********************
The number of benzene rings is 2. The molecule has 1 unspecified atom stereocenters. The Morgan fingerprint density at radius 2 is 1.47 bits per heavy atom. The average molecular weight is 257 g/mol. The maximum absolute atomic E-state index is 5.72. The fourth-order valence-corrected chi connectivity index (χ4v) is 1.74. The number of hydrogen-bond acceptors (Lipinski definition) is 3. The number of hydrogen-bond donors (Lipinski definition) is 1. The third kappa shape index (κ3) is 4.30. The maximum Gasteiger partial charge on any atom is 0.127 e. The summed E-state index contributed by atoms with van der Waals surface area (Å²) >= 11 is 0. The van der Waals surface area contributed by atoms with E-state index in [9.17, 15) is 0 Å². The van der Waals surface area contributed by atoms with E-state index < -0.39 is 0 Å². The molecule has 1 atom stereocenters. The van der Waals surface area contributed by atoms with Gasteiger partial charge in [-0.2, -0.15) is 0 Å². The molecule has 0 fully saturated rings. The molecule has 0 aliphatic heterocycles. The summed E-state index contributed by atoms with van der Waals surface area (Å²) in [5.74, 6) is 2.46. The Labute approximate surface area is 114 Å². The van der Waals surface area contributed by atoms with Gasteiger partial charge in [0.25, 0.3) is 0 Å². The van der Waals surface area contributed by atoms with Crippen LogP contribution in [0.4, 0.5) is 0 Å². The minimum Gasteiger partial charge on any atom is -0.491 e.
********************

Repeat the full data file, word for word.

The number of benzene rings is 2. The molecule has 1 unspecified atom stereocenters. The Morgan fingerprint density at radius 2 is 1.47 bits per heavy atom. The average molecular weight is 257 g/mol. The maximum absolute atomic E-state index is 5.72. The fourth-order valence-corrected chi connectivity index (χ4v) is 1.74. The number of hydrogen-bond acceptors (Lipinski definition) is 3. The number of hydrogen-bond donors (Lipinski definition) is 1. The third kappa shape index (κ3) is 4.30. The maximum Gasteiger partial charge on any atom is 0.127 e. The summed E-state index contributed by atoms with van der Waals surface area (Å²) >= 11 is 0. The van der Waals surface area contributed by atoms with E-state index in [9.17, 15) is 0 Å². The van der Waals surface area contributed by atoms with E-state index < -0.39 is 0 Å². The molecule has 1 atom stereocenters. The van der Waals surface area contributed by atoms with Gasteiger partial charge in [-0.2, -0.15) is 0 Å². The molecule has 0 fully saturated rings. The molecule has 0 aliphatic heterocycles. The summed E-state index contributed by atoms with van der Waals surface area (Å²) in [5.74, 6) is 2.46. The Labute approximate surface area is 114 Å². The van der Waals surface area contributed by atoms with Gasteiger partial charge in [0.25, 0.3) is 0 Å². The van der Waals surface area contributed by atoms with Crippen LogP contribution in [0.4, 0.5) is 0 Å². The minimum Gasteiger partial charge on any atom is -0.491 e.